Before I point out the flaw, let me tell you a true story. Several years ago, I received a call from a Daycare Facility in the midst of a Norovirus outbreak. The Daycare facility had been visited by their local Public Health Inspector and instructed to purchase a High Level Disinfectant to use for cleaning and disinfecting all surfaces and all toys in the facility. Being a contentious Daycare Facility, they followed the instructions of the Public Health Inspector and went out and bought a High Level Disinfectant.
Thankfully, being a contentious Daycare Facility, they READ the label before they use the disinfectant product and when they READ the label of the High Level Disinfectant they bought they could not make heads or tails of how to use for cleaning and disinfection of the surfaces and toys in their facility. Wanting to ensure they used the product correctly, they called me and to make a long story short….I told them they had the wrong product.
I hope by now, you have figured what the flaw is. High Level Disinfectants are NOT intended for use on environmental surfaces, non-critical devices or toys!!!
By definition, a High Level Disinfectant is used for disinfection of Semi-Critical Devices (items that come in contact with mucous membranes or non-intact skin). High Level Disinfectants are designed for soaking semi-critical devices (hence the reason the Daycare Facility could not determine how to use the product for wiping surfaces). Contrary to the much loved image above, there is NO such thing as a High Level Disinfectant for environmental surfaces, non-critical devices or toys. The Public Health Inspector should have instructed the Daycare Facility to purchase a disinfectant that carries a label claim against Norovirus.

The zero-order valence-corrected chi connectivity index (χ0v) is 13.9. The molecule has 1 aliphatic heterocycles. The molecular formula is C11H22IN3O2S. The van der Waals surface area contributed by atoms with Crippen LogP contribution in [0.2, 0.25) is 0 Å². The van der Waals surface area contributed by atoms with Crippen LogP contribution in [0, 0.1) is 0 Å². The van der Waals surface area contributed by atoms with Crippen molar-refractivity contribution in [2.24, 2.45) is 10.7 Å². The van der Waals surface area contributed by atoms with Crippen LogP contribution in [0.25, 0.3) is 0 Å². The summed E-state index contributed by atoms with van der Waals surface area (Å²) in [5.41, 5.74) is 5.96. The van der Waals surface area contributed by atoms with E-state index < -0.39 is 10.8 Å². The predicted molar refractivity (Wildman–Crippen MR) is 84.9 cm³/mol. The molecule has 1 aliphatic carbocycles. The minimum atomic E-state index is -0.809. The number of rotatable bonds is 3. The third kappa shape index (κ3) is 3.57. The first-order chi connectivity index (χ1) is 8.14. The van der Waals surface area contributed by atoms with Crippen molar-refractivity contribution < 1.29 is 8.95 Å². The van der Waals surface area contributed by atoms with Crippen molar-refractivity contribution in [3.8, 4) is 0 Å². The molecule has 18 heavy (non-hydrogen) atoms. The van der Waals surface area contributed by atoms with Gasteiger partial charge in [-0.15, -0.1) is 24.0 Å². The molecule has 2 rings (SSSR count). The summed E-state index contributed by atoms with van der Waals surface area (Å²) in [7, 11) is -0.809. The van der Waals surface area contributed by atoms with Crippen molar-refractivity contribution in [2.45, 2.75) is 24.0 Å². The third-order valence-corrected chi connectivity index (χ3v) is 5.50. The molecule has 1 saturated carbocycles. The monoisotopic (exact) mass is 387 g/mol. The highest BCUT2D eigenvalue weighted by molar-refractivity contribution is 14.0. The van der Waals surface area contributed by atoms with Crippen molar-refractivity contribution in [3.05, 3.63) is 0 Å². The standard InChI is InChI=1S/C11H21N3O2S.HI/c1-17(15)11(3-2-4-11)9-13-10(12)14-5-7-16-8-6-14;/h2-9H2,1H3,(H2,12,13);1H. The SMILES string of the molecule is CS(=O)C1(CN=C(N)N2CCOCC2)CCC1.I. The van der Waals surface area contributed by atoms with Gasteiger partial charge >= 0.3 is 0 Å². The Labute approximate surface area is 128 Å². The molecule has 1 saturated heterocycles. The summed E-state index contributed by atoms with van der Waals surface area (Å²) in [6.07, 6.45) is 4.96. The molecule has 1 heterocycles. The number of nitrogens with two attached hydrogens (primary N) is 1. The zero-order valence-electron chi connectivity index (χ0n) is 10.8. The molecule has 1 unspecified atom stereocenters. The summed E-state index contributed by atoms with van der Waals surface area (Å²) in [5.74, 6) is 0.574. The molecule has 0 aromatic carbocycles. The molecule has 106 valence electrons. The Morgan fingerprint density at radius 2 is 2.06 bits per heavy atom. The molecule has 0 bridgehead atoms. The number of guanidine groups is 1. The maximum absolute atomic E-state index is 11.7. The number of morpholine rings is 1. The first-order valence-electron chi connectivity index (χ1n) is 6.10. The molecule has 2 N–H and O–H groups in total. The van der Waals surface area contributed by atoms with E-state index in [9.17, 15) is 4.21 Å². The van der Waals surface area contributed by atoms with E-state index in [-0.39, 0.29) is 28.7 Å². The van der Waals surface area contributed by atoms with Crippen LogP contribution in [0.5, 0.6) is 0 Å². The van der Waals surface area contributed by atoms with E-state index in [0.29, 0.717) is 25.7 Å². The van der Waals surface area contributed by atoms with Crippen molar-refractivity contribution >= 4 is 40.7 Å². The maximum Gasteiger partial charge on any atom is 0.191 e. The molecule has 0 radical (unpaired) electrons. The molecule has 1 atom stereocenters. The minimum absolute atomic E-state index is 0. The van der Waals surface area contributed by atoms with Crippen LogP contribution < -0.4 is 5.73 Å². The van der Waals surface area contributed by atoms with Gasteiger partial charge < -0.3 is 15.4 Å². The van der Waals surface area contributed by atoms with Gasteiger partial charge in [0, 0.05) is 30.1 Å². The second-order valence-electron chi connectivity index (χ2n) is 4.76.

The moral of this story, as with any story involving disinfectants is READ the label before you use a product and if you do not understand the label – ask for help. I suppose a second moral would be NEVER, EVER let me hear the words High Level Disinfection in conjunction with environmental surfaces, non-critical devices….or toys!